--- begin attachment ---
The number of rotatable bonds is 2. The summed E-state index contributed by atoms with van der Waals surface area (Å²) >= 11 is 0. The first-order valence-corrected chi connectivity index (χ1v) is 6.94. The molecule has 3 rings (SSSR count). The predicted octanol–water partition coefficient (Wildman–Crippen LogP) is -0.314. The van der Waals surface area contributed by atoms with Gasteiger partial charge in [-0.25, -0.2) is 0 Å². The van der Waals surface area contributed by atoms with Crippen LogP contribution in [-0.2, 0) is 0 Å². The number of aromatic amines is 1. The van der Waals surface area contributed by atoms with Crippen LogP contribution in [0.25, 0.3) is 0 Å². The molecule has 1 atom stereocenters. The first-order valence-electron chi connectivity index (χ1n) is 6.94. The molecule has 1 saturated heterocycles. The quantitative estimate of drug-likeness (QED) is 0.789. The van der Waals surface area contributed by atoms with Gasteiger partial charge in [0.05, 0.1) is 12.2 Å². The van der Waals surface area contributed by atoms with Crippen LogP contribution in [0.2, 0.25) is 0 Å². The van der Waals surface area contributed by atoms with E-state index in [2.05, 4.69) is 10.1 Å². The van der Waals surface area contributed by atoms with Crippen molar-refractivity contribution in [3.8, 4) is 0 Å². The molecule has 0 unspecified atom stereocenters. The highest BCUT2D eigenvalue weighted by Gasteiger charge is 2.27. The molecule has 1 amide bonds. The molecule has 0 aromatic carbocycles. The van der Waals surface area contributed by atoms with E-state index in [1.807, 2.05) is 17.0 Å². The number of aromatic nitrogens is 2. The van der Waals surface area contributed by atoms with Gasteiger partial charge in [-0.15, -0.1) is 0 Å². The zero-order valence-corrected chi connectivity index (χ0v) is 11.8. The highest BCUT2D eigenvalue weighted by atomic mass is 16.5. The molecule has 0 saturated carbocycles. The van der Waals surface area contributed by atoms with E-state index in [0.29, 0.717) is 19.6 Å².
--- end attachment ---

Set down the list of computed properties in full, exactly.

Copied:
The number of rotatable bonds is 2. The summed E-state index contributed by atoms with van der Waals surface area (Å²) >= 11 is 0. The first-order valence-corrected chi connectivity index (χ1v) is 6.94. The molecule has 3 rings (SSSR count). The predicted octanol–water partition coefficient (Wildman–Crippen LogP) is -0.314. The van der Waals surface area contributed by atoms with Gasteiger partial charge in [-0.25, -0.2) is 0 Å². The van der Waals surface area contributed by atoms with Crippen LogP contribution in [-0.2, 0) is 0 Å². The number of aromatic amines is 1. The van der Waals surface area contributed by atoms with Crippen LogP contribution in [0.25, 0.3) is 0 Å². The molecule has 1 atom stereocenters. The first-order valence-electron chi connectivity index (χ1n) is 6.94. The molecule has 1 saturated heterocycles. The quantitative estimate of drug-likeness (QED) is 0.789. The van der Waals surface area contributed by atoms with Gasteiger partial charge in [0.05, 0.1) is 12.2 Å². The van der Waals surface area contributed by atoms with Crippen LogP contribution in [0.2, 0.25) is 0 Å². The van der Waals surface area contributed by atoms with E-state index in [2.05, 4.69) is 10.1 Å². The van der Waals surface area contributed by atoms with Crippen molar-refractivity contribution in [3.8, 4) is 0 Å². The molecule has 0 unspecified atom stereocenters. The highest BCUT2D eigenvalue weighted by Gasteiger charge is 2.27. The molecule has 1 amide bonds. The molecule has 0 aromatic carbocycles. The van der Waals surface area contributed by atoms with E-state index in [1.807, 2.05) is 17.0 Å². The number of aromatic nitrogens is 2. The van der Waals surface area contributed by atoms with Gasteiger partial charge in [-0.15, -0.1) is 0 Å². The zero-order valence-corrected chi connectivity index (χ0v) is 11.8. The highest BCUT2D eigenvalue weighted by atomic mass is 16.5. The molecule has 0 saturated carbocycles. The van der Waals surface area contributed by atoms with E-state index in [0.29, 0.717) is 19.6 Å².